The characteristics of a joint family which may be derived from the foregoing definitions are discussed below.
1. Common residence:
Characteristic feature of the joint family. It implies that all the members live together one roof. The traditional Indian joint family consisted of several family units. But although units lived together in a single house. However, when the accommodation was felt inadequate they were compelled to live separately in the close vicinity.
2. Common Property:
Another significant feature of the joint family is that the members hold property, both movable and immovable, in common. The head of the household also maintains a common fund, which pulls together the earnings of all the members. In wealth of the family is both produced and consumed collectively and the head that is known as the ‘karat’ acts as trustee of the common property. He looks after the material well-being of all the members his family. Although the members of the joint family earn according to their capacity, the consumption is not delimited to their earnings. Rather they consume in accordance with the necessity.
3. Joint Kitchen:
The presence of a joint family is also felt due to the existence of a common kitchen the spouse of the head of the family or an aged woman of the family acts as the supervisor of the other female members working in the kitchen. While the women of the family an engaged at the hearth, the males are engaged in field work outside home. Generally, the children and male members of the joint family are, first of all, served food by the women an thereafter they themselves take food. So long as a joint kitchen is maintained the joint family remains integrated. But when separate cooking begins, the beginning of disintegration of joint family starts.
4. Common Religious Worship:
The members of a joint family believe in common gods and goddesses. Their common gods and goddesses are known as their ‘Kula Devatas’. Religion is so much integrated with the Hindu social life that several religious ceremonies and rituals are performed in a collects manner. The younger generation learns the religious practices from the older generation.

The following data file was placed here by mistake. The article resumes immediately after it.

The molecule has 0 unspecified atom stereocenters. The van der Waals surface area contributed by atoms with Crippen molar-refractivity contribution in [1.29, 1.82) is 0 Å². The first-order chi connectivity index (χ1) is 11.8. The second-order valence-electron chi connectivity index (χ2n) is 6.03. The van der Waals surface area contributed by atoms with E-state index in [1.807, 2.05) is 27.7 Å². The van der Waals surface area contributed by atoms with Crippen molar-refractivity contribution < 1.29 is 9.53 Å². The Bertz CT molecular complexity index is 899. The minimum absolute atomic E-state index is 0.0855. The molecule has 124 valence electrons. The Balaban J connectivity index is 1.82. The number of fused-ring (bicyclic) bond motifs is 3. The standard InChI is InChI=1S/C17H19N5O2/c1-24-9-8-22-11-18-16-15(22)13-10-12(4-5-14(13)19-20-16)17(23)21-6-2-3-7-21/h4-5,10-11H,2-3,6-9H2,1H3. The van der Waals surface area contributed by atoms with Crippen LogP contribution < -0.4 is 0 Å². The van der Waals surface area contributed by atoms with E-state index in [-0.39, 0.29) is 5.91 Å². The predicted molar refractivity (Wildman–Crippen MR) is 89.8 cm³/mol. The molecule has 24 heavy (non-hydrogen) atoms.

5. Kindred Relationship:
The members of the joint family are bound together through blood relationship. Parents and children, brothers and sisters, grandparents and grand children are all tied by kinship bonds and are accommodated under the same roof.
6. Consciousness of mutual rights and obligations:
All the members of the joint family, except the head or ‘Karta’, have equal rights and obligations. The members are always conscious of these rights and obligations. This consciousness maintains the joint family as a closely-knit unit. However, the head of the joint family appears more equal than other members in regard to the rights and obligations.
7. Rule of the Head:
The eldest married male member of the family, known as the ‘Karta’ is the head of a joint family. The ‘Karta’ possesses absolute authority over all the members of the family. His decision is also binding on all the family matters.
8. There Generation Depth:
The joint family comprises of persons belonging to at least three generations. Many a time, it may be supplemented by other relatives like cousins, great grandsons, uncles, aunts, etc.